Things You'll Need
Green, yellow and black plantains
1 1/2 cup vegetable, canola or coconut oil
Large spatula or wooden spoon
1/4 cup brown sugar
1/2 teaspoon cinnamon
A cousin of the banana, plantains are popular throughout Latin America and the Caribbean as well as some Asian countries. Unlike bananas, plantains are not meant to be eaten raw. The fruit tastes better when fried, baked or grilled. Plantains go through three stages of ripeness. Green plantains are the least ripe and are especially starchy, almost like a potato. Yellow plantains are less starchy and have a slightly sweet taste. When plantains are at their ripest, they turn black and become soft - more like a banana. Plantains at any stage are easy to use and prepare. The versatile fruit can be used a snack, side dish, dessert or accompaniment to a main dish.
Cutting and Peeling Plantains
Cut the ends off the plantain. Always store and cut the fruit at room temperature.
Use the tip of a knife to cut a slit, lengthwise, down the skin. Cut through the skin. Leave the flesh intact.
Peel the skin away.
Cut two green or yellow peeled plantains, crosswise, into 1-inch thick sections. Bring 1 1/2 cups vegetable or canola oil to 325 degrees Fahrenheit in a large saute pan. For a healthier option, use coconut oil. Fry the plantain pieces until they turn a golden yellow, 1 to 1 1/2 minutes on each side.
Use a slotted spoon to transfer the fried plantains to a dish topped with paper towels. Sprinkle with salt. Serve immediately.
Double-fry the plantains to make tostones, a classic dish. Instead of transferring the plantains to a paper towel, place them on a cookie sheet lined with parchment paper. Stand the plantains on their side, and use a large spatula or wooden spoon to flatten them to half their original size. Add the flattened plantains to a bowl filled with 2 cups water. Soak for 1 minute and return to the 325 degree oil.
Fry for an additional 2 to 4 minutes on each side until the pieces are golden brown. Remove the pieces with a slotted spoon and transfer to a dish topped with paper towels. Sprinkle with salt and serve immediately.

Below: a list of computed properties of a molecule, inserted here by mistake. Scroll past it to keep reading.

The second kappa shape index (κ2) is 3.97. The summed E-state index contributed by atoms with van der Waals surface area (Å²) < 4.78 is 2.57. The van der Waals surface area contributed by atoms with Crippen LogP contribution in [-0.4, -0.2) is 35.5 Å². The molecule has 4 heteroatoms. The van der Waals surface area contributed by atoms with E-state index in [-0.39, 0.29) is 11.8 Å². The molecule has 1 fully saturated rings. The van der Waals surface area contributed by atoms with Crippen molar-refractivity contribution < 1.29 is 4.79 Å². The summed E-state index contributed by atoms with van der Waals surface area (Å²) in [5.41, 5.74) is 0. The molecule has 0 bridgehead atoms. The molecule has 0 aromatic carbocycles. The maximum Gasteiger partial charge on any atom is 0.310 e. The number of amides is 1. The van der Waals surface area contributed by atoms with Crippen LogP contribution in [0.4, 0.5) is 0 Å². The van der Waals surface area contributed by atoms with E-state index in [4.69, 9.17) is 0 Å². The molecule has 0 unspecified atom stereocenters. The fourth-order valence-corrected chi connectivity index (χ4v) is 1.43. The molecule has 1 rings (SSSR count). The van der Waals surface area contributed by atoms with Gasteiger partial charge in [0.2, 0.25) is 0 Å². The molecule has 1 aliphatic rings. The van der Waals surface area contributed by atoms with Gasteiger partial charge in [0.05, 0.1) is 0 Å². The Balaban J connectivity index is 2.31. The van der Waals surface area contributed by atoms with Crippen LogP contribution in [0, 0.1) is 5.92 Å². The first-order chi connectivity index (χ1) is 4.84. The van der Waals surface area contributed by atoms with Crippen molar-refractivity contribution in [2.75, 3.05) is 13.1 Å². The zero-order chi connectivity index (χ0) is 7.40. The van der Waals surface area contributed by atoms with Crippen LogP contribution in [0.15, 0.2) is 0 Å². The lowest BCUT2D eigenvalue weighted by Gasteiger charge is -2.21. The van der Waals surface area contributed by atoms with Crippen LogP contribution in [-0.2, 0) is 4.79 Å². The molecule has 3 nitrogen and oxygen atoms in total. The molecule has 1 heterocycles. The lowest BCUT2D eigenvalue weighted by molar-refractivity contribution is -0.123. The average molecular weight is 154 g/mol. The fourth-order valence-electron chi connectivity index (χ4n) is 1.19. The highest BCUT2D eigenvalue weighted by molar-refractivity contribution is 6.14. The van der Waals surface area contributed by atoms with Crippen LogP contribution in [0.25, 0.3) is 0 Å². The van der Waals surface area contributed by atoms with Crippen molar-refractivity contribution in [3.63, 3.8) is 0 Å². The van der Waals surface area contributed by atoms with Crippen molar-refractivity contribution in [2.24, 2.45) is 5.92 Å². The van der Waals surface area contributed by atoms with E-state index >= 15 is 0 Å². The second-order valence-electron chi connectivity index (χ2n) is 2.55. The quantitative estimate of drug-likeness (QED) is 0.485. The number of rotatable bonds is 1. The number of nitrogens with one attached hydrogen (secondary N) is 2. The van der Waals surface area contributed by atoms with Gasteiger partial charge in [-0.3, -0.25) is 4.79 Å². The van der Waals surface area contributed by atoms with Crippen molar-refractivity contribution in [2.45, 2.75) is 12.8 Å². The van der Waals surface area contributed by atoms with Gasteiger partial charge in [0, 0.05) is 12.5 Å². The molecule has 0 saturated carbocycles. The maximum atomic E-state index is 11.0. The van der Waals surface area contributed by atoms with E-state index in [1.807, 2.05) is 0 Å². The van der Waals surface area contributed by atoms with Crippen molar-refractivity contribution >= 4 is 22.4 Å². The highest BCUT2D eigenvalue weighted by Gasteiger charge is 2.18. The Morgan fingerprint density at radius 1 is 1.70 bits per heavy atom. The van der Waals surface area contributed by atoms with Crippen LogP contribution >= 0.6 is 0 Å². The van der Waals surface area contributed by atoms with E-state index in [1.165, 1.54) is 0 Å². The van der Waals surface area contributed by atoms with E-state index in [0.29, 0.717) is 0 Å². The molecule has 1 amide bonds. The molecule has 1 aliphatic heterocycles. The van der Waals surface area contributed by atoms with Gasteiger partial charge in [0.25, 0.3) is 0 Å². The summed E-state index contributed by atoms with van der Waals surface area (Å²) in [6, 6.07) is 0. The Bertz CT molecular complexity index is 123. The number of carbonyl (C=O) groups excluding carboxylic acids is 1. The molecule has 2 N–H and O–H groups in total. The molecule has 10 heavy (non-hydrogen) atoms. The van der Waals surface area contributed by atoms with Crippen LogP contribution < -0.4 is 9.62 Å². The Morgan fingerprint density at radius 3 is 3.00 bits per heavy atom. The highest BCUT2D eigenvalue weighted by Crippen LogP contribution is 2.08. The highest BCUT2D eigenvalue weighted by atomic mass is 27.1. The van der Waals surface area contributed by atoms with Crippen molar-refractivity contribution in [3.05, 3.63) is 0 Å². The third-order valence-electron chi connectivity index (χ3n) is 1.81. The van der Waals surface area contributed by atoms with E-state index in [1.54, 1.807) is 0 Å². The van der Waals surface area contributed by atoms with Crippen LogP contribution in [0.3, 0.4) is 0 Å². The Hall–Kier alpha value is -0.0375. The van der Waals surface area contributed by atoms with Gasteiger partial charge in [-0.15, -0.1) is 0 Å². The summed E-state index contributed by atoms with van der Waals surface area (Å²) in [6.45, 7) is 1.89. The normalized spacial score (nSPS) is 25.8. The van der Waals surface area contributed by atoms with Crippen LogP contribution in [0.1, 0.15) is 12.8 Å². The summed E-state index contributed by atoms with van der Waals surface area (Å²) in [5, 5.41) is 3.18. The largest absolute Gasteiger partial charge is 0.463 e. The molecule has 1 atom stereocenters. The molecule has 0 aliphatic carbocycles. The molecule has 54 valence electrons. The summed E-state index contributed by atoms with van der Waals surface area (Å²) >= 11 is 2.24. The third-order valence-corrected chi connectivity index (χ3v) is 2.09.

Add a dipping sauce to the fried plantains. They can also work in shrimp or chicken dishes, porridge or desserts.
Cut the ends from two black plantains. Cut each plantain lengthwise, creating two halves. Instead of peeling the fruit, make a couple of gashes in the flesh side.
Mix 1/4 c. brown sugar, a pinch of allspice and 1/4 teaspoon cinnamon in a medium bowl. Gently push the mixture into the gashes of the plantain. Top with dots of butter.
Place the plantains in oven at 400 degree Fahrenheit. Bake for 20 minutes. If desired, place under the broiler until brown. To eat, remove the flesh from the skin. Serve with ice cream.
Peel four black plantains and cut into 1/2-inch thick pieces. Brush the pieces with vegetable oil.
Place the pieces on a preheated grill. Cook until caramelized, about 30 seconds to two minutes on each side.
Remove the pieces from the grill. Serve with ice cream or coat with a glaze.
- Jamaica Observer; Perfect Plantains; February 2011
- Fruit & Veggies Matter: Fruit & Vegetable of the Month: Plantains
- Food Network: Fried Plantains Recipe: Alton Brown; 2003
- Epicurious: Fried Plantains Recipe; January 1995
- The New York Times; Dining & Wine; Recipe of the Day: Baked Plantains; April 2009
- Too Many Chefs: Sweet Plantains
- Epicurious: Plantain Recipes